Research: Marijuana has cardiovascular health risks like tobacco
As more states legalize marijuana, new research is flagging a potentially dangerous link between marijuana use and heart issues.
A new review from Brigham and Women's Hospital finds smoking pot carries many of the same cardiovascular risks as smoking tobacco.
"Many, many people, they feel it's completely safe and it's not like smoking cigarettes. And the reality is we're beginning to expose with research like this that it may, in fact, not be harmless," said Dr. Tara Narula, a cardiologist at Lenox Hill Hospital and a CBS News medical contributor. "Marijuana can affect the heart rhythm, the heart muscle the blood vessels and all of this can lead to things like arrhythmias or abnormal heart rhythms, heart failure increased risk for heart attack or stroke."
The study also found marijuana use-- in any form-- can interfere with certain cardiovascular medications, including blood pressure drugs, cholesterol-lowering drugs such as statins and blood thinners.
Patients with underlying cardiovascular disease may be at the highest risk but doctors say they're seeing the effects even in patients who are young and healthy.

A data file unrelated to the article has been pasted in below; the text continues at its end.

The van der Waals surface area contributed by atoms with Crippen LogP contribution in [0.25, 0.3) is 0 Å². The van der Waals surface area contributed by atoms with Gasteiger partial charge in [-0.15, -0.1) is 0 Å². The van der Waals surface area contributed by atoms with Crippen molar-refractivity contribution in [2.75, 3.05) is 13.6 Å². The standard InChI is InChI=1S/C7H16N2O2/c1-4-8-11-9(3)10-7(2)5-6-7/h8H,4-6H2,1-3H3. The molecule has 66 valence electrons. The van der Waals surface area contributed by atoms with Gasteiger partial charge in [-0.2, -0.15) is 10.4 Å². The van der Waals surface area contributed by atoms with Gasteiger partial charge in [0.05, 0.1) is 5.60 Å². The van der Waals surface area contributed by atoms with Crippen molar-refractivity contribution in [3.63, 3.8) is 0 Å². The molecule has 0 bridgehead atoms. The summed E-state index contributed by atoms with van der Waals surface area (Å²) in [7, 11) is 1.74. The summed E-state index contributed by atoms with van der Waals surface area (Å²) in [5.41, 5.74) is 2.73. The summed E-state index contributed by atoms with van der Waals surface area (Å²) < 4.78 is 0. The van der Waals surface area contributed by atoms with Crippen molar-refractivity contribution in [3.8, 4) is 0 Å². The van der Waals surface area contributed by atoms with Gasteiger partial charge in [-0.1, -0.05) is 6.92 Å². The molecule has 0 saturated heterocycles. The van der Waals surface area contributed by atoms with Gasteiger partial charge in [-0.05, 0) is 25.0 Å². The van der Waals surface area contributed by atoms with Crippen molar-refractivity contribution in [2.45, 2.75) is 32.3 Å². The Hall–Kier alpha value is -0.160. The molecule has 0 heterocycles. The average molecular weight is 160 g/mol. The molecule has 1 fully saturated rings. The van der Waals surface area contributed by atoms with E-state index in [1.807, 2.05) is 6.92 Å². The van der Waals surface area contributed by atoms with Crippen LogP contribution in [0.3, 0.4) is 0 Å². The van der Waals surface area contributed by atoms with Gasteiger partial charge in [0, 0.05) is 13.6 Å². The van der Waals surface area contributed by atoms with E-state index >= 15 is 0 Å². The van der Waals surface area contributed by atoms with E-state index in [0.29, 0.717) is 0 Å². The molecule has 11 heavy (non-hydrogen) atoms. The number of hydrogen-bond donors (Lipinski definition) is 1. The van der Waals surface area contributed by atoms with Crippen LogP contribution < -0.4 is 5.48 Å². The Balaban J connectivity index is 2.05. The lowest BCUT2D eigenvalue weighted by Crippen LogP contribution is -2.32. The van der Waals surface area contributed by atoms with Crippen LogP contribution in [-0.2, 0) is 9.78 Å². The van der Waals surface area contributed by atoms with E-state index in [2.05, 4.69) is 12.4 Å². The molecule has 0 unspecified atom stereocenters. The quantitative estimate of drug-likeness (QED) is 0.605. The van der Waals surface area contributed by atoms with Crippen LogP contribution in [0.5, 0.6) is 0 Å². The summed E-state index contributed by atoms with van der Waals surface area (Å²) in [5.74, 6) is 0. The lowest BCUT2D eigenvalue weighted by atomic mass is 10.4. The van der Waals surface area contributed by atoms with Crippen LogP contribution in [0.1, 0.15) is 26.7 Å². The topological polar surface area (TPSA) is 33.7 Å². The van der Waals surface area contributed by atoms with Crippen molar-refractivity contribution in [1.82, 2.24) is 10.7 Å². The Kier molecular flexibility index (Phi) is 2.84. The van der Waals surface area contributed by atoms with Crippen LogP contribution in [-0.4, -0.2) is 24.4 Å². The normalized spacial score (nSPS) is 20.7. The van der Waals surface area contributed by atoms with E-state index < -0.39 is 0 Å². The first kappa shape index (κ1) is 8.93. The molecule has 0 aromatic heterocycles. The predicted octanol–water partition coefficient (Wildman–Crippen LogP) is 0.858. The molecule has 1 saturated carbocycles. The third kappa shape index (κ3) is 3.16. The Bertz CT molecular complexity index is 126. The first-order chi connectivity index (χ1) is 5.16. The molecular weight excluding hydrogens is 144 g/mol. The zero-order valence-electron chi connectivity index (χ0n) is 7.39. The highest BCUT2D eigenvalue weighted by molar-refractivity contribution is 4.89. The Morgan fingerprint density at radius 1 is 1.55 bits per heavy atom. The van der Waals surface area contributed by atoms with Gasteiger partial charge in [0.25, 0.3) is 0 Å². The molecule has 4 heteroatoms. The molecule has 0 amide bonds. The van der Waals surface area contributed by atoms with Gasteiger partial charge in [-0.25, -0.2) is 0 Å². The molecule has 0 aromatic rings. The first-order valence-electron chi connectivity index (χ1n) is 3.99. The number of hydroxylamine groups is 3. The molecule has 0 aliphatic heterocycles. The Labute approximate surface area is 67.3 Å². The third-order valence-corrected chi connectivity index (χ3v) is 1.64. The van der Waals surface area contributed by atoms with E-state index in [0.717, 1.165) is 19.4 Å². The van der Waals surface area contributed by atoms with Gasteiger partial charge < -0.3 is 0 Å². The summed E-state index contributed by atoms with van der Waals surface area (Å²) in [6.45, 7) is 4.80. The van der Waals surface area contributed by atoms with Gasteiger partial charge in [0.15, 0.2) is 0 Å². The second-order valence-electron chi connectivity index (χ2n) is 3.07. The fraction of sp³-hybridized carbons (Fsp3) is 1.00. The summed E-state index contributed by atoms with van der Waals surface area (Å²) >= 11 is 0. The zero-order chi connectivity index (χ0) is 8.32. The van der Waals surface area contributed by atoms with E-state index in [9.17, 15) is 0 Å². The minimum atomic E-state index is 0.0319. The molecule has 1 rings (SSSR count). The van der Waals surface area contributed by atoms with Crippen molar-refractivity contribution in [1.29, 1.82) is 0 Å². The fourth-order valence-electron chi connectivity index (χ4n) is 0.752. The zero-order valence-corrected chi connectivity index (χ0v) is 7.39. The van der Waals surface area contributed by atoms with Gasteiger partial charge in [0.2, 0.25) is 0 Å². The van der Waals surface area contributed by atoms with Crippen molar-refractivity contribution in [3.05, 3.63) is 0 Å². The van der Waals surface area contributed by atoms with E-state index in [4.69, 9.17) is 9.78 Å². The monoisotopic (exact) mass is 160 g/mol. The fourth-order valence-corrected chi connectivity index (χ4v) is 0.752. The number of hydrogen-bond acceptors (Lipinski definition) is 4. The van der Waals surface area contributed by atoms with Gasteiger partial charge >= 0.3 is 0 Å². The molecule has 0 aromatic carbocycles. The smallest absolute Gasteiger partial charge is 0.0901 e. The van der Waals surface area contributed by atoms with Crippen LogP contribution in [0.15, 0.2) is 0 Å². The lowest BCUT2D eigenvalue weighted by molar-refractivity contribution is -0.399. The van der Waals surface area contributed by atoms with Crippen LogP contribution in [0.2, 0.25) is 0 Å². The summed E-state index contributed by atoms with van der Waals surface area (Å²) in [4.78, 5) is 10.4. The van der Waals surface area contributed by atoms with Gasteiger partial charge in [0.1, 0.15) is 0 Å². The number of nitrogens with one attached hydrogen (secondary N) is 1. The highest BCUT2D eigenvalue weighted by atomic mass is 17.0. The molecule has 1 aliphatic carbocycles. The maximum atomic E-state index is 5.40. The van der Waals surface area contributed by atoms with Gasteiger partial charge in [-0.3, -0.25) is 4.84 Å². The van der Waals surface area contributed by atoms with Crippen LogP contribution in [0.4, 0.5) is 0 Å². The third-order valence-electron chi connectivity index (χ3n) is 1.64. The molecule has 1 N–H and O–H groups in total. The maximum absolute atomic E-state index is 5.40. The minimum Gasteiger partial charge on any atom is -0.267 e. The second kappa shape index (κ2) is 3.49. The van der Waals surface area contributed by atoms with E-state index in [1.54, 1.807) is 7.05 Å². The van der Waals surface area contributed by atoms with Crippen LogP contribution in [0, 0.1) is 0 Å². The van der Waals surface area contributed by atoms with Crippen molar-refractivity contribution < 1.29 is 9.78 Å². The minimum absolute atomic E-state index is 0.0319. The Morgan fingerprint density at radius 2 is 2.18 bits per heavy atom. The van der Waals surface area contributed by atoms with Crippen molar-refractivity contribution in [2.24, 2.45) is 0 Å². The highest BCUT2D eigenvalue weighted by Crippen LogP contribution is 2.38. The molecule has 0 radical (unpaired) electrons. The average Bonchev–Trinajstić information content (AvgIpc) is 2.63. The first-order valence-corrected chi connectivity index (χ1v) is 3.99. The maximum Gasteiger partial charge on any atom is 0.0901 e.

Researchers recommend cardiologists screen their patients, asking them how often they use marijuana, how much and in what form.
"People are often surprised when they're in my office, as a cardiologist, I ask about marijuana and then I tell them, you know, marijuana could have an impact on your heart," Narula said.
Because of federal laws, research on marijuana has been severely limited. The authors are calling for more studies, but until then, they say there's enough evidence for concern.
As vaping marijuana becomes more popular, researchers recommend informing patients that vaping the drug can be particularly potent and may have more harmful effects.